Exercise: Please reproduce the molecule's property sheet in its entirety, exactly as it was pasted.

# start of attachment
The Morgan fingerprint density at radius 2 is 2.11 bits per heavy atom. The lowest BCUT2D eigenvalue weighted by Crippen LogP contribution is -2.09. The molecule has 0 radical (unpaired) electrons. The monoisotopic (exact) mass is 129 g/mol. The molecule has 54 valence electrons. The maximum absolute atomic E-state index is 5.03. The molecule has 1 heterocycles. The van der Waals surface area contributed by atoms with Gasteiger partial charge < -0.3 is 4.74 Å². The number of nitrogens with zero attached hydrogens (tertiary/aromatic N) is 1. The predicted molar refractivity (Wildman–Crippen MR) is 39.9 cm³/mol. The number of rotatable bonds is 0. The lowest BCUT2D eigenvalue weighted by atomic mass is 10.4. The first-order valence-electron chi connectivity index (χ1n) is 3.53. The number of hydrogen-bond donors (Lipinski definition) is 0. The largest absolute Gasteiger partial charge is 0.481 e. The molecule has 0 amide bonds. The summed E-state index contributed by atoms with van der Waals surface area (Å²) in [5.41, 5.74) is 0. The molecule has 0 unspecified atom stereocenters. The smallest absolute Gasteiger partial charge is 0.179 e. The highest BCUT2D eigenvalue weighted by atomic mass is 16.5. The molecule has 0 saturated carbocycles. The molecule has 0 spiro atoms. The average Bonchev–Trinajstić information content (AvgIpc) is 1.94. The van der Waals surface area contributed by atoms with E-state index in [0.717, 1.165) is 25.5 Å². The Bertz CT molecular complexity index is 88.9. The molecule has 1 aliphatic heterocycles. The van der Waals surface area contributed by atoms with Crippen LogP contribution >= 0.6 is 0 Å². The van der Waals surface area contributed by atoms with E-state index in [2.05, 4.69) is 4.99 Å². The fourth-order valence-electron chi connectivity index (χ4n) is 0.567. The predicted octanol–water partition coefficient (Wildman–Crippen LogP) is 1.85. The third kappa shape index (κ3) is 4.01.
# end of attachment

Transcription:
The Morgan fingerprint density at radius 2 is 2.11 bits per heavy atom. The lowest BCUT2D eigenvalue weighted by Crippen LogP contribution is -2.09. The molecule has 0 radical (unpaired) electrons. The monoisotopic (exact) mass is 129 g/mol. The molecule has 54 valence electrons. The maximum absolute atomic E-state index is 5.03. The molecule has 1 heterocycles. The van der Waals surface area contributed by atoms with Gasteiger partial charge < -0.3 is 4.74 Å². The number of nitrogens with zero attached hydrogens (tertiary/aromatic N) is 1. The predicted molar refractivity (Wildman–Crippen MR) is 39.9 cm³/mol. The number of rotatable bonds is 0. The lowest BCUT2D eigenvalue weighted by atomic mass is 10.4. The first-order valence-electron chi connectivity index (χ1n) is 3.53. The number of hydrogen-bond donors (Lipinski definition) is 0. The largest absolute Gasteiger partial charge is 0.481 e. The molecule has 0 amide bonds. The summed E-state index contributed by atoms with van der Waals surface area (Å²) in [5.41, 5.74) is 0. The molecule has 0 unspecified atom stereocenters. The smallest absolute Gasteiger partial charge is 0.179 e. The highest BCUT2D eigenvalue weighted by atomic mass is 16.5. The molecule has 0 saturated carbocycles. The molecule has 0 spiro atoms. The average Bonchev–Trinajstić information content (AvgIpc) is 1.94. The van der Waals surface area contributed by atoms with E-state index in [0.717, 1.165) is 25.5 Å². The Bertz CT molecular complexity index is 88.9. The molecule has 1 aliphatic heterocycles. The van der Waals surface area contributed by atoms with Crippen LogP contribution >= 0.6 is 0 Å². The van der Waals surface area contributed by atoms with E-state index in [2.05, 4.69) is 4.99 Å². The fourth-order valence-electron chi connectivity index (χ4n) is 0.567. The predicted octanol–water partition coefficient (Wildman–Crippen LogP) is 1.85. The third kappa shape index (κ3) is 4.01.